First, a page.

A new artwork has appeared on a wall in Nottingham, and it is thought it could be the latest work of elusive street artist, Banksy.
The mural - depicting a young girl hula hooping with a rear bike tire next to a real life bicycle, chained to a lampost and missing its rear wheel - can be found in Ilkeston Road, Radford, outside a beauty salon.
Banksy has not confirmed whether the piece is indeed one of his works, but a protective screen has already been put in place to protect the potentially valuable art.
What does the mural mean?
Nottingham remains the highest in the country for coronavirus infection rates. Though the area is currently facing Tier 2 lockdown measures, there are fears the government could bump it up to its toughest Tier 3 measures in the near future.
Many have speculated that this could be the reason why Banksy may have chosen the city as the location for his latest piece, but whether it’s simply a chance to brighten residents’ days or it carries some deeper meaning remains to be seen.
"Nottingham needs something like this right now - something to talk about rather than coronavirus," resident Josinya Powell told the BBC.
"If it is Banksy that'd be amazing - I'd say to him, ‘Thanks babes'."
Others have suggested the bike in the mural is symbolic of the city’s Raleigh factory. The famous bike manufacturer - one of the oldest bicycle companies in the world - closed its Nottingham factory in 2002, ending 114 years of bicycle production in the city and sparking the loss of nearly 300 jobs.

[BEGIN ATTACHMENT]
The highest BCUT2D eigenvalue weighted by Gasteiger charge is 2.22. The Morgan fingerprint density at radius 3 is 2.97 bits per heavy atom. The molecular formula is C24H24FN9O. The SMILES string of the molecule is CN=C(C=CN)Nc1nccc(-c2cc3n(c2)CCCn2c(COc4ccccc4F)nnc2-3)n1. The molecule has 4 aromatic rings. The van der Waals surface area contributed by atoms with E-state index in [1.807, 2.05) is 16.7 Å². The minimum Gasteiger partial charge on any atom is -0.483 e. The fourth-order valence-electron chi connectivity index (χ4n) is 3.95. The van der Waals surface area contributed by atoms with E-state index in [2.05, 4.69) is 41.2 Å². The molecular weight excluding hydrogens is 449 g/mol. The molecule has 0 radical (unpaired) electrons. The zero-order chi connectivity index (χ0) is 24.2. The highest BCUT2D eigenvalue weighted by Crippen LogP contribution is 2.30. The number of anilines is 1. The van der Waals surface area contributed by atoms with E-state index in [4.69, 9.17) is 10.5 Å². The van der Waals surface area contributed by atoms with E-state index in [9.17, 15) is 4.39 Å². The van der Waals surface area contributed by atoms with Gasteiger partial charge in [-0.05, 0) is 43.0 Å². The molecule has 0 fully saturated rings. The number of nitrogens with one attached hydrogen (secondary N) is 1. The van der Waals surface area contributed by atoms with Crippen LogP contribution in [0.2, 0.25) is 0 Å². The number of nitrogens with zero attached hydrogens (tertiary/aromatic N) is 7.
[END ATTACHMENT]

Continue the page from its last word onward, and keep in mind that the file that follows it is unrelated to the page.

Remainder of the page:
At the time, Raleigh said cheap imports from the Far East were largely to blame for the decision.
How was the mural painted?
(Photo: Tim Goode/PA)
The creation of the artwork was carried out in relatively little secrecy, reportedly in broad daylight.
Nearby shop owner, Alex Mitchell, described seeing the artwork unfold when a van "with blacked out windows" pulled up at about 5pm on Tuesday 13 October.
Mitchell told the BBC, "I only saw the driver. I didn't know what was going on or whether I should call the police.”
A piece of cardboard was left "gaffer taped to the wall", and when Mitchell returned the next day, the same person was there again.
"He pretended like he had broken down but he was there for at least two hours. I asked him 'Who is the artist?' and he just winked at me. I'm not going to say whether it is Banksy or not. It definitely looks like one, but no one saw who painted it.”
Mr Mitchell said at one point the man came into his shop and bought two bottles of Ribena.
Is it really a Banksy?
Professor Paul Gough, a Banksy expert from Arts University Bournemouth, expressed doubt as to whether the artwork was indeed created by Banksy.
"The quality of the drawing in the hands and the feet isn't as accomplished as I've seen in other works," he said.
"And it's not as topical. The last four or five pieces Banksy's done have been really addressing the crisis we're in at the moment with wit and humour."
Regardless of the artist behind it, Nottingham City Council have taken no chances and placed a temporary plastic covering over the work to protect it.
The council reminded people not to gather around the artwork due to coronavirus restrictions.
A version of this article originally appeared on our sister title, the Scotsman